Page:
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How can I keep my dog entertained during quarantine?

Dogs need exercise, mental stimulation and time with their beloved family. While the coronavirus epidemic has left us with worry and a serious case of cabin fever, there is one really great thing that has come out of it all—time together with the ones we love. But working from home, cooking all the time and keeping the kids from ravaging the snack stash is a lot of, well, work.

It’s easy to forget four legged buddies might not be handling the change too well either. We’ve pulled together our resources and advice, to help you find ways to entertain your dog during quarantine.

Exercising Your Dog Indoors

With a great fenced in backyard, it’s simple to exercise a dog during a long stint stuck at home. But if the dog park was the typical place to let loose, well that presents some challenges. You can check out our blog post on exercising pups in small spaces, but here’s a quick rundown.

  • Utilize stairs. Even if excitedly persuading your baby up and down, stairs can be a superb workout, for both of you. If two pet parents are on hand, toss a ball back and forth while your dog follows, up and down.
  • Invest in a treadmill. Yes, they make treadmills for dogs, and they are super cool. Ranging in price, there are swanky versions, and some more affordable options on sites like Amazon.
  • Use interactive toys. This trails into our category below a bit, but look for interactive dog toys that will inspire movement.

Bring out the exercise pen. No fence? No problem. Exercise pens can be huge, providing enough space for at least wee little pups to roam around.

Brain Games for Dogs

Exercising the body is one thing, and the mind another. Trainers note that simple brain games can be a way to prevent destructive behavior due to mental restlessness. We’ve outlined a few super simple games from one of our own writers below, while adding on some extra ideas.

  • Kitchen Games. Use household items to create games. A muffin tin makes a great treat puzzle game when you have a tennis ball to cover up goodies.
  • Hide and Seek. Go traditional with a good ole fashioned game of hide and seek. Dogs seem to naturally pick up the rules. Well, we can’t guarantee they won’t try to cheat.
  • Toy Hunt. Toy searching is a ton of fun, and will have pups trotting around and working that noggin at the same time. Incentivize the hunt with a super delicious treat at the end.
  • Magic Tricks. This is as straight forward as it gets—move a toy around in your hands quickly, and stuff it under your arm or behind you, in hopes your dog doesn’t catch where it went. If you’re really slick, you’ll have one bewildered fur ball on your hands.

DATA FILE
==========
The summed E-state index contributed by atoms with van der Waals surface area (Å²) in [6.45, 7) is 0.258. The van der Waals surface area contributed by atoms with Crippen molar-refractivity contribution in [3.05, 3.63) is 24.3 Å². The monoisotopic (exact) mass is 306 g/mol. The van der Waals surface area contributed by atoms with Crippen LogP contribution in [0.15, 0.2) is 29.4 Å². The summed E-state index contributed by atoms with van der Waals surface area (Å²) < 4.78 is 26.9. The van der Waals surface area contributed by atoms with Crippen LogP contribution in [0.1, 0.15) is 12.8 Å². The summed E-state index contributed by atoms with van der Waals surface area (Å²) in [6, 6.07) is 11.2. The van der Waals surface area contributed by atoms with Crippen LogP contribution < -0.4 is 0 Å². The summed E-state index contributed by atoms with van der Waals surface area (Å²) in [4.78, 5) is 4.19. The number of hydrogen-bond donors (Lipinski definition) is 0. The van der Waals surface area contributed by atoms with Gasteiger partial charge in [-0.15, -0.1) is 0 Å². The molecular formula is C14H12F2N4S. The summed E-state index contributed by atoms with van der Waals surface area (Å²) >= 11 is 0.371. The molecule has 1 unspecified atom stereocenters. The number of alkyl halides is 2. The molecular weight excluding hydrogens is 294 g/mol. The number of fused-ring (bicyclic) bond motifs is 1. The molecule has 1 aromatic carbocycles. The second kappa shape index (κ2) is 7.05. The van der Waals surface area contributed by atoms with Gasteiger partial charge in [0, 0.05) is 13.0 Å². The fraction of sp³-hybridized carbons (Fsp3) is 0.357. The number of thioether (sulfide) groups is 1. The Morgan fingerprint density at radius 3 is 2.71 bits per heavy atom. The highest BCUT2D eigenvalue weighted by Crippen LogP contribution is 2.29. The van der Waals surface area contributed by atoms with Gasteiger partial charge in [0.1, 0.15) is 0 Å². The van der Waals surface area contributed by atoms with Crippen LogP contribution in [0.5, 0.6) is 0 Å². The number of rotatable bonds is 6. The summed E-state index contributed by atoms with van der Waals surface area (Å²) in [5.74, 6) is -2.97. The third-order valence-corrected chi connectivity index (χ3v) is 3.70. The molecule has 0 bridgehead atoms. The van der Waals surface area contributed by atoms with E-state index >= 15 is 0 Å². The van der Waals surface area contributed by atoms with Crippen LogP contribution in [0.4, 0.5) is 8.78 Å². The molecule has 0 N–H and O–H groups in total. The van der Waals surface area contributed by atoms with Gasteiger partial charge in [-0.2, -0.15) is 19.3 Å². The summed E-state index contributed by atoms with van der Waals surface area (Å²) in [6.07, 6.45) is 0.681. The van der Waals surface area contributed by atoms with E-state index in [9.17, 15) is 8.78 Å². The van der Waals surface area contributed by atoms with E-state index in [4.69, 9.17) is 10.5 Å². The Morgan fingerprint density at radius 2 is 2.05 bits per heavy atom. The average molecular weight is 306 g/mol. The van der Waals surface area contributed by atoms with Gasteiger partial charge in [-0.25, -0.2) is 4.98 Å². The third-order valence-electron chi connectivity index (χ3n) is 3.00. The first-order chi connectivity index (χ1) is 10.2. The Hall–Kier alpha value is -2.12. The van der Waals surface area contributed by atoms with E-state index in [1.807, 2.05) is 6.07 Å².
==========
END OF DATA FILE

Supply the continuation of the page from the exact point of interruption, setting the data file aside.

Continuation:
• Where’s the Ball? With a little training, a dog can pick up some serious skills when playing the classic upside-down cup shuffle, with a ball underneath one. Imagine showing off their ability to select the right one next time there’s a party.
  • Teach your dog a new trick. Robbi Hess breaks down five simple tricks—like shaking hands and rolling over—you can teach your dog. Involve the kids too for family fun!

Calming Your Dog Down

Alone time is important for everyone when trapped in the house for weeks, and it’s important for Fido too. After all the games and belly scratches, he or she needs a place to retreat.

  • Make Them a Special Spot. Place the bed in a quiet, calming space. That doesn’t mean you have to move it, if it’s already located where they can find comfort. Crates can really be cozied up, because they can be draped in a blanket, with cushy, dog friendly bedding inside. Our pug sleeps in our bed but likes to meander into her crate from time to time during the day. (Except for right now, or any other time I’m typing, when she’s demanding a tummy scratch.)
  • Goodies! Surprise them with a favorite chew. Maybe it’s time for a new antler, or perhaps they love a specific dental chew. A nice, slow paced chomp session can be a good way to calm a pup.

At the end of the day, there’s a way to help dogs adapt to quarantined life, without exhausting pet parents who are trying to adapt to their new way of life as well. And let’s be honest, fur babies everywhere are probably tickled pink that mom and dad are home all the time. Next, we will have to figure out how to readjust when life goes back to normal!


Karyn Wofford is a “Mom” to her fluffy, sweet dog Halli. She spends much of her time traveling and advocating for Type 1 diabetes—and Halli sometimes accompanies her on her adventures. You’ll find Karyn’s work on sites like Mother Earth Living, and in magazines such as Diabetes Forecast.

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